GP Practices’ Compliance
Running a primary care business is now more complex than it has ever been before. In the case of general practitioners this is in part due to the need to achieve CQC registration and meet on going compliance requirements.
The QCS (Quality Compliance System) is to manage the CQC for GP practices’ compliance obligations of registration and inspection in simple and effective fashion.
Health and social care services are provided to ensure people with safe, effective, compassionate, high-quality care and to improve continually.
Role and Inspections
To monitor, inspect and regulate services to make sure they meet fundamental standards of quality and safety and publish findings, including performance ratings. Our job is to check whether hospitals, care homes, GPs, dentists and services are meeting national standards.
We currently inspect most hospitals, care homes and home care services at least once a year, and we inspect dental services at least once every two years.
Types of inspections
These are unannounced inspections that focus on a minimum of five of the national standards, and they’re also tailored to the type of care that is provided at the service.
These are unannounced inspections that are carried out where there are concerns about poor care.
These inspections focus on specific standards of care or care services.
Home care inspections:
Inspect home care agencies differently from other types of services. Find out more about how they inspect home care agencies from web sites.
CQC work in partnership with organisations such as Monitor, Ofsted, and Health watch England, NHS England and more.
These services include your typical GP surgery but also a range of other services such as out-of-hours or mobile doctor services, walk-in centres, minor injury units or urgent care centres
Doctors/GPs and Clinics:
Diagnostic and screening procedures
Family planning services
Maternity and midwifery services
Services for everyone
Treatment of disease, disorder or injury.
Part of the commission’s remit is protecting the interests of people whose rights have been restricted under the Mental Health Act.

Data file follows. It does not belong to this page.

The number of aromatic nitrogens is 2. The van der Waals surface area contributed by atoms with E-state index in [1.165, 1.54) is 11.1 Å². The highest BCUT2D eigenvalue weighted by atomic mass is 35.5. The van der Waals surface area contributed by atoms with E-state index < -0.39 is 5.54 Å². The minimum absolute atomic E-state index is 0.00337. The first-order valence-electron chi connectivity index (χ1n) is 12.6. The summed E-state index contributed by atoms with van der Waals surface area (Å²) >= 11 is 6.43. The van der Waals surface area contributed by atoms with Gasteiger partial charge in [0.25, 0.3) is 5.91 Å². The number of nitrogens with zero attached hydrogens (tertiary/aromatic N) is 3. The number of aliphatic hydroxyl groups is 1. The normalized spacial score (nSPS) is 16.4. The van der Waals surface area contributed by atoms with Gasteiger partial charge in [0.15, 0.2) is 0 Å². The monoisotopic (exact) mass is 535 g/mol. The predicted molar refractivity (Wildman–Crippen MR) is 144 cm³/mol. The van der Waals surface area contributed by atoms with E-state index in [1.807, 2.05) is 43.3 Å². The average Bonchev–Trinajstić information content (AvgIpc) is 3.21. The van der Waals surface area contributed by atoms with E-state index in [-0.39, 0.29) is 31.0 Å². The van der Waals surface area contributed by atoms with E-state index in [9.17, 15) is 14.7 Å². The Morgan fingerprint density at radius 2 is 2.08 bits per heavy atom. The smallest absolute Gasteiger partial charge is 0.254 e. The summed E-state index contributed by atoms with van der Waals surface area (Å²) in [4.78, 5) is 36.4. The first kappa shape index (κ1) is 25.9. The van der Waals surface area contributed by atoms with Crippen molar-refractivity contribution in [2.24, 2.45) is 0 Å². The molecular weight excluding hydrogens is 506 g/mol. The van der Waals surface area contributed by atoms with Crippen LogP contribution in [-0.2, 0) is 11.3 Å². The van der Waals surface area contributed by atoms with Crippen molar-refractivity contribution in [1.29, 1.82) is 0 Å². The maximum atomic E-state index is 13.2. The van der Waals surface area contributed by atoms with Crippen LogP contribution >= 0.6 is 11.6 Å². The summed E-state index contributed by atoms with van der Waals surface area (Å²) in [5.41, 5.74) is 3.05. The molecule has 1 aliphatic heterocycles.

Rights under the Mental Health Act Categories:
Public, Mental health community services, Mental health hospital services.
Monitor the use of the Mental Health Act and protect the interests of people whose rights are restricted under that Act.
Most people receiving mental health care do not have their rights restricted. However, in some instances this happens to protect the person receiving treatment or others.
The CQC recently released guidance setting out how its new inspection and regulation regime will work in general practice. The new approach will see practices rated as either outstanding, good, requires improvement or inadequate.
Medeconomics has distilled the guidance into a useful three-part series that looks at different aspects of the inspection process, with links to key sections of the guidance.
What will the CQC assess?
How will inspections work?
How will the CQC rate practices?
The CQC has said that all 8,000 English practices will be inspected using the new ratings system by April 2016.
20.3 GPES and CQRS
The General Practice Extraction Service (GPES) is a primary care data extraction service managed by the Health and Social Care Information Centre (HSCIC). GPES will extract information from general practice IT systems for a range of purposes.
From April 2013, GPES forms part of the new process to provide payments to GPs and clinical commissioning groups (CCGs). GPES will extract data from GP clinical systems and pass this to the Calculating Quality Reporting Service (CQRS). CQRS is the system responsible for making payments to contractors.
The first major deliverable for GPES will be the data for the Quality and Outcomes Framework (QOF). With QMAS being replaced by CQRS, GPES will in future become the primary means for extracting data to support the QOF. GPES will extract data, including year-end data, direct from general practice clinical systems and pass this to CQRS to calculate payments. Payments will continue to be made via the Exeter system.
Potential patient benefits include:
- Improving the screening of patients for serious conditions like cancer, so that treatment is given as quickly as possible
- Improving the provision of health care for vulnerable and disadvantaged people
- Helping the NHS to understand major public health issues like flu epidemics so that services can be delivered to those who need them most.